July 4, 2012


New fathers often have difficulty coming to terms with the stress of adjusting to parenthood

TWO LARGE studies published in the US and Australia have shown that up to 10 per cent of fathers experience depression on the arrival of a new baby. This is twice the normal rate of depression for men at other times and similar to the rates of depression for mothers, suggesting men also experience some form of postnatal depression.

The study authors argue for this to be more widely recognised and for specific supports to be offered to new fathers as well as to mothers.

One of the most interesting findings in the studies is that men may experience depression with a cluster of symptoms that is different from those experienced by women. As well as low mood, negative thoughts and self-judgments, these symptoms can include irritability, detachment and emotional withdrawal.

This means that a father who is cut off or disengaged or who is finding it hard to be emotionally expressive with his children may in fact be struggling in the fathering role and feel depressed. Similar to the experience for mothers, a central feature in postnatal depression for fathers is coming to terms with the negative feelings and stresses that come with the adjustment of being a parent.

As a parent, it is normal to feel at times burdened by parenting, that you are “no good at it” or to feel trapped and deskilled in the parenting role. If these feelings are not understood and expressed, they can manifest themselves as depression.

However, whereas many mothers are good at recognising and communicating their distress, this is not the case for many fathers who deal with the problems silently by cutting off and/or by berating themselves for not coping better.

Such depression can put pressure on their relationship with their partners as they are less available, and can reduce their positive interaction with their children.

In addition, many fathers can misinterpret what is going on for them and try to manage things by cutting off further, for example, by over working outside the home (a domain in which they might feel more competent) or worse still by drinking or using other addictions to try to mange their mood.

All these negative ways of coping have negative implications for their relationships with their partners and their children and unfortunately can be the start of long-term problems.

Since the publication of the studies, many commentators are unhappy with using the term postnatal depression for fathers suggesting that it might dilute the understanding for women who are experiencing the condition and who bear the brunt of childbirth and often that of raising young children.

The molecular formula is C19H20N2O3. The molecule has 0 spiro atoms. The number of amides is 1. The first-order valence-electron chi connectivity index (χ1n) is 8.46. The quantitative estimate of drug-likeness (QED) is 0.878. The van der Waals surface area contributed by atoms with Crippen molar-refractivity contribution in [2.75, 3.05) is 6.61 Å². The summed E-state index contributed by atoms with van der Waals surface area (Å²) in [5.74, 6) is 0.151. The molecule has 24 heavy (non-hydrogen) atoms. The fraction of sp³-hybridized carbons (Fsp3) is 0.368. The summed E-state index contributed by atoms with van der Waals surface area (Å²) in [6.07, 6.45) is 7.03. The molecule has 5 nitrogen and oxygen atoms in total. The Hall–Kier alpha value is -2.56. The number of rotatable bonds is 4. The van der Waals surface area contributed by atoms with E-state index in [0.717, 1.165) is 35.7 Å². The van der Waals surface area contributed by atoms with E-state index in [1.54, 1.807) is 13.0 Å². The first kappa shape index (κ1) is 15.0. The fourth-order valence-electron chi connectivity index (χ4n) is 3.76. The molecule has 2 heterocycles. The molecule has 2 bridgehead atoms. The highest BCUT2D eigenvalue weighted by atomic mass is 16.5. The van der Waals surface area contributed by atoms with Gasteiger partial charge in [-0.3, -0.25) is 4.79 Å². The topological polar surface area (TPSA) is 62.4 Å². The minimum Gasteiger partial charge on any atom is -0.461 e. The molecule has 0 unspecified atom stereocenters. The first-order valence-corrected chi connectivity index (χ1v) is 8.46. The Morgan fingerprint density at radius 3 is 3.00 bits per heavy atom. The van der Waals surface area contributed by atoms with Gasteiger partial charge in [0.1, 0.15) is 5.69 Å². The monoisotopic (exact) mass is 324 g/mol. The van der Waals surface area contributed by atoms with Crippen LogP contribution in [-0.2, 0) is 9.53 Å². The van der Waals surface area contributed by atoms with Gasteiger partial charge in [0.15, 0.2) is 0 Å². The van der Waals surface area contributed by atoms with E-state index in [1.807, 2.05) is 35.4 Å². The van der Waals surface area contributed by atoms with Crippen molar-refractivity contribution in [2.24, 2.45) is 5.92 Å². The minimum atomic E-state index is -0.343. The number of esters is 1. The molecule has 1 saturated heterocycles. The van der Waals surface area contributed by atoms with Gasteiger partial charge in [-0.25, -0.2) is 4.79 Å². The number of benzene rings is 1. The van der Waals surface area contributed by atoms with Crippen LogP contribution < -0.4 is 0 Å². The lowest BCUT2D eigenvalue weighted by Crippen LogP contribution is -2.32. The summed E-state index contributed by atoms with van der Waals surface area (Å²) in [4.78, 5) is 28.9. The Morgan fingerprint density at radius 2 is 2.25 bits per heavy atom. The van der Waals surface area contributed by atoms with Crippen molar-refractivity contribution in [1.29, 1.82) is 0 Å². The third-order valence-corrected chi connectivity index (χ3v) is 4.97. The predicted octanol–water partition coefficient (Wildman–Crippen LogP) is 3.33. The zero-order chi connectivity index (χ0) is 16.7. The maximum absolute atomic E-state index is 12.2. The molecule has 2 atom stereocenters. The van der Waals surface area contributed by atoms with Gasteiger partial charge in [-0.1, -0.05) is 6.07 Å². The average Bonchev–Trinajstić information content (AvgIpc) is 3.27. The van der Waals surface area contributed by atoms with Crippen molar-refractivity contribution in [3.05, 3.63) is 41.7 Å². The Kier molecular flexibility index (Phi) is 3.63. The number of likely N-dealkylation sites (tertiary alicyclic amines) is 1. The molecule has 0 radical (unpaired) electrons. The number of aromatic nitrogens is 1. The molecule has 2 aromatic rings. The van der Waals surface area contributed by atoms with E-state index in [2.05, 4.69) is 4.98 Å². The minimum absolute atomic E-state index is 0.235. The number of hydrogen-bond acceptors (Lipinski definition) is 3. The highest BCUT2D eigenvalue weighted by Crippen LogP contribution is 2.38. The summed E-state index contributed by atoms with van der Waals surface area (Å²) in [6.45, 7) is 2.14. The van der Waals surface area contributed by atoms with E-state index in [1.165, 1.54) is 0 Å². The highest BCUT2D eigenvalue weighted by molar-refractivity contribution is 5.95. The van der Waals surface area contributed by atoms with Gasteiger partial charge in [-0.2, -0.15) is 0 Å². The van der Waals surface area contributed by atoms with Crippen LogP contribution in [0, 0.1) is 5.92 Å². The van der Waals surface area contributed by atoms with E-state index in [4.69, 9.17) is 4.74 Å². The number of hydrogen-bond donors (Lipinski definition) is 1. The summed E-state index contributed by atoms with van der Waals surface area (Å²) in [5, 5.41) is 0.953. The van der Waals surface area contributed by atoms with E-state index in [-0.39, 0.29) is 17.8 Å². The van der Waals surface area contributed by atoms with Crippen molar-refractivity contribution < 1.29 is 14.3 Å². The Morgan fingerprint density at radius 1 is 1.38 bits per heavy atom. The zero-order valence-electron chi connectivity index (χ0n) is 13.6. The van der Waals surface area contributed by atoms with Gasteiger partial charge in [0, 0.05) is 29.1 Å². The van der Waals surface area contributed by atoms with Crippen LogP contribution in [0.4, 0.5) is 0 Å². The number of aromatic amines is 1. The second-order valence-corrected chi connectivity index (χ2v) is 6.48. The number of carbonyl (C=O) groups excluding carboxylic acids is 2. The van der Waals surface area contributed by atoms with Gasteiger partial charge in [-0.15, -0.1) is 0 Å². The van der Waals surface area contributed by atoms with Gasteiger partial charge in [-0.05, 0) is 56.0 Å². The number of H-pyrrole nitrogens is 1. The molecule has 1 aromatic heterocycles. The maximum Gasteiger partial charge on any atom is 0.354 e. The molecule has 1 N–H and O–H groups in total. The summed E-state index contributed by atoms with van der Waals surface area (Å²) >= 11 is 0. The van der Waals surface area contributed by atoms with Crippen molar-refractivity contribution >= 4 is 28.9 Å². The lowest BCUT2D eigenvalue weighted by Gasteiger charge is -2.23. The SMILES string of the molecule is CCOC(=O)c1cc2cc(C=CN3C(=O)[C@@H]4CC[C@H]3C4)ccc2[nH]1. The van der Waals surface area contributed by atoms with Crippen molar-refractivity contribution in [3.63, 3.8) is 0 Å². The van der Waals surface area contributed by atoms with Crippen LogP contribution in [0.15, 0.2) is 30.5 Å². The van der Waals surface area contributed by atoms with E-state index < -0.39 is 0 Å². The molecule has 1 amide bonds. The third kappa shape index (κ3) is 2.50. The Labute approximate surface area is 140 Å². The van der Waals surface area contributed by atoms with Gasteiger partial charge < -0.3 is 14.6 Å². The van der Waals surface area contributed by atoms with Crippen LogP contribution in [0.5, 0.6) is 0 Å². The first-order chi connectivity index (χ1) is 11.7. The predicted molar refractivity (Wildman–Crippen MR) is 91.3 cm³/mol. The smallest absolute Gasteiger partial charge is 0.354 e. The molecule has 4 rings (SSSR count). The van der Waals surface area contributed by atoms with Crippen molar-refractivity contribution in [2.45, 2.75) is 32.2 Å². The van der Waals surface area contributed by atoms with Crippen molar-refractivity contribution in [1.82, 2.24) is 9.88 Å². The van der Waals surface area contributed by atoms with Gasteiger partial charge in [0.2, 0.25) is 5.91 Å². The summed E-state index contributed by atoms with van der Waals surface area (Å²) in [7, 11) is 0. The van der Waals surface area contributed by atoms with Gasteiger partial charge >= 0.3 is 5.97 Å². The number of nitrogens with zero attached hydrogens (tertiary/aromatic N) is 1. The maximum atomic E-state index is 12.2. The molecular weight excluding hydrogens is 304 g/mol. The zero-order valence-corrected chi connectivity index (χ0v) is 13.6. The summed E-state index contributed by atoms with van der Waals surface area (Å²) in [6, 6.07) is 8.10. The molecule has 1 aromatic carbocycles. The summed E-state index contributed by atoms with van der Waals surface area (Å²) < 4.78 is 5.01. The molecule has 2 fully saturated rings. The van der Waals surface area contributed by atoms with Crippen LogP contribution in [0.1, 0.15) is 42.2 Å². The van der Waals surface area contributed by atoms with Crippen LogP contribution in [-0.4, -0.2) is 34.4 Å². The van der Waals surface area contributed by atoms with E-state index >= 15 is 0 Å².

While, of course, many mothers do the lion’s share of early parenting and need support, we can equally recognise the experience of fathers and the stress this brings for them.

Both mothers and fathers need support and understanding if they are to be successful in their parenting.

In addition, there are many advantages in using the term depression for fathers as well as mothers.

Such a term gives fathers a way of understanding what is happening to them and allows them to cope more positively and to be more fully engaged as a parent. Further, it gives couples a way of understanding each other’s perspective. They no longer have to blame the other for being “moody”, “irritable”, “withdrawn” or “labile”.

Instead they can understand this more compassionately in terms of how they are struggling with the challenges of parenting. With a problem named and externalised, it is easier for them to work together to overcome it.


1. Recognise and accept that you will feel negative or low at times about being a parent.

2. Try to find a way of talking about your feelings to your partner or a friend. If this is hard, start by writing how you are feeling in a journal. Begin to recognise and accept your feelings.

3. Focus on positive self-care. Try to make sure you are eating well, getting physical exercise and getting as much sleep as possible.

4. Avoid negative coping strategies such as drinking too much or over working and staying out of the home.

5. Commit fully to the role of parenting. Make sure you have times when you are in charge of the children alone so you can fully assume responsibility.

6. Focus on the enjoyable aspects of parenting. Set aside daily one-to-one times with each of your children when you can have fun relaxed times.

7. Make sure to talk to your partner about what is going on for you, both the good things and the hard things (and the ordinary things). Keep communicating.